August 14, 2022 The sun rose over those runners, walkers and support crew camped on Sunrise Pass: To the east lay Smith Valley and Mason Valley from where they’d come the day before; and to the West toward Carson Valley at the foot of the Sierras where they’d be travelling on this second day.
Sharing this journey had introduced new friends and cemented old friendships.
This Remembrance Run, hosted by 18 year old Kutoven Stevens, “for those who ran, those who survived and for those who did not make it home” was marked by reverence, understanding and hope: Reverence for those who suffered; Understanding of what 8 year old Frank ‘Togo’ Quinn went through to run 50 miles home to the arms of his loving family; and Hope that present and future generations embrace human rights & kindness for all peoples, all cultures.
The final rest stop at the 50 mile mark was near Stewart Indian School on a lot overlooking a meadow.
Billy Mills, Olympic Gold Medalist in the 1964 10,000 meter run and founder of non-profit Running Strong for American Indian Youth & DREAMSTARTER programs, joined the Remembrance Run travelers at the last rest stop. With mindful words of wisdom and encouragement, Billy took the time to speak with the group and with many individuals before he led them down the last mile to the Dat So La Lee Cemetery.
The Steward Indian School, “operated as a federal boarding school for Great Basin Tribes from 1890-1980,” according to the official brochure for the Stewart Indian School Cultural Center & Museum.
The original federal policies to take Native American children from their families and place them in boarding schools were to assimilate the children with the Euro-Christian culture and completely remove them from the Native American Culture and Language.
The children buried in the Dat So La Lee Cemetery died far from the love and comfort of their families.
After the Remembrance Run travelers, Washoe and Stewart community members, and more offered blessings and ceremonial gifts to remember Native American children who suffered in compulsory boarding schools, the group moved to the gathering area near the Stewart Indian School Cultural Center & Museum.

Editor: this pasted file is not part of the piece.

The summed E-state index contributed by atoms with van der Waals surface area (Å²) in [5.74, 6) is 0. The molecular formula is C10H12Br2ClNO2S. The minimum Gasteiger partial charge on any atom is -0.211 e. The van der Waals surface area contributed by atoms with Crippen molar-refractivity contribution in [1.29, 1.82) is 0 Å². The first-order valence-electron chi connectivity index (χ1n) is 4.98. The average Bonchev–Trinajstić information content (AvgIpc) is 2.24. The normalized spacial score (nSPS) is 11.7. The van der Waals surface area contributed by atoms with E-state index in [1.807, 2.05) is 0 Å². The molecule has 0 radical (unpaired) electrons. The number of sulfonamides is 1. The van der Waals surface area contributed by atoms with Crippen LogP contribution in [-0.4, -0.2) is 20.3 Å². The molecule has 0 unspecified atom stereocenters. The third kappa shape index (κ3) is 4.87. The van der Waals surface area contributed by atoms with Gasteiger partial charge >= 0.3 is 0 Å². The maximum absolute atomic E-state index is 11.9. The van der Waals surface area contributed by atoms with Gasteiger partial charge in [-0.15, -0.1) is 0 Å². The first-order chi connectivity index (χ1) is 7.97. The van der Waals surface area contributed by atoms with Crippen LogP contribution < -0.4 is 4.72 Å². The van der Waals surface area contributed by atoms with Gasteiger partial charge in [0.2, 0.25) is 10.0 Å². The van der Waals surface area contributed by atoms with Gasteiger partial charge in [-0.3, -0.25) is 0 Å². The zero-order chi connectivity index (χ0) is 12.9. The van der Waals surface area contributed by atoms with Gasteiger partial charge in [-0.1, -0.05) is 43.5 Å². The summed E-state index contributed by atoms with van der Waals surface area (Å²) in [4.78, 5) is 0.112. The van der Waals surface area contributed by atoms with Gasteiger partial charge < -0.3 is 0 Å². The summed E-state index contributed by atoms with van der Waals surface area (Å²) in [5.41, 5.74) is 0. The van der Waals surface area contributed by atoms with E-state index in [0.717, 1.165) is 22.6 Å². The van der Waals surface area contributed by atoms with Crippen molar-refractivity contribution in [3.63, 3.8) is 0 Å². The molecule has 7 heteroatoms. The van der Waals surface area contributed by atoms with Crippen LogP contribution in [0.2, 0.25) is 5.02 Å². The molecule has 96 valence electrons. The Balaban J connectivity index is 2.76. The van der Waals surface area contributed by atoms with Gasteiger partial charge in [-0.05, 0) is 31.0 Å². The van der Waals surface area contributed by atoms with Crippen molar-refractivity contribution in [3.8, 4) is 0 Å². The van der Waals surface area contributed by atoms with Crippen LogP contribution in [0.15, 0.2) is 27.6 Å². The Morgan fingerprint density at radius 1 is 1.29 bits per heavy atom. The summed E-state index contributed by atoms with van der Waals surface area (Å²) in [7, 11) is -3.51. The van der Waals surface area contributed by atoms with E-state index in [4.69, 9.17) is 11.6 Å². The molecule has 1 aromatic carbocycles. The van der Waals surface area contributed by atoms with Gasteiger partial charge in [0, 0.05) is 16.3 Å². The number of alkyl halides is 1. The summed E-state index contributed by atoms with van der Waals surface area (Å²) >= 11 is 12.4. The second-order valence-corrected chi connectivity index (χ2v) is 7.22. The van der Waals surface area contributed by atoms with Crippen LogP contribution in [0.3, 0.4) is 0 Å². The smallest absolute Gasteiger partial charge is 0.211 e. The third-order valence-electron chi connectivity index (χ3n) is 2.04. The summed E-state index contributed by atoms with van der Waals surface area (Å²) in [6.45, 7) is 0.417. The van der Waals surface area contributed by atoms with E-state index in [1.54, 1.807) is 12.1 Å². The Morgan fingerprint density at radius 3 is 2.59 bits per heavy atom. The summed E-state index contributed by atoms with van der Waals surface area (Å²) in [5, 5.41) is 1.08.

Artist Michael Rowder from Portola, California, longtime friend of Pat & Billy Mills presented a painting titled “To Togo”.
Under the shade of some tall trees blowing in the breeze with emerald grass underfoot, even more people had gathered to Remember: “for those who ran, those who survived and for those who did not make it home”.
Speakers included Washoe Tribal Representative Irvin Jim, Walker River Tribal Chairman Amber Torres, Governor Steve Sisolak, US Senator Catherine Cortez-Masto, Billy Mills and Kutoven Stevens.
Two-spirit storyteller and poet Shui’na Sko’ (meaning Singing Springs as named by her by tribal elders when she was 3 years old) from the Klamath Tribe ended the ceremonies with words and deliverance that touched the hearts of many.
Here is a photo by Norma Cummings that is a portrait from Sunrise Pass of Norma, Shui’na Sko’, Delmar and Misty Stevens:
Paige Bethmann and her dedicated film crew of She Carries Her House Production Company has “finished the principal photography REMAINING NATIVE, a documentary that has been a year in the making…”
Documentary film REMAINING NATIVE is described as, “A story of Indigenous resilience, reclamation, and pride as 17 year-old Ku Stevens runs the 50 mile escape route of his great grandfather, Frank Quinn, who fled from Indian boarding school at only 8 years old.” http://www.remainingnativedocumentary.com/
And finally, the boy who became a man ~ a burgeoning leader ~ the one who dropped a stone in a pond and began profound ripples in the fabric of our understanding of Native American culture: Kutoven Stevens.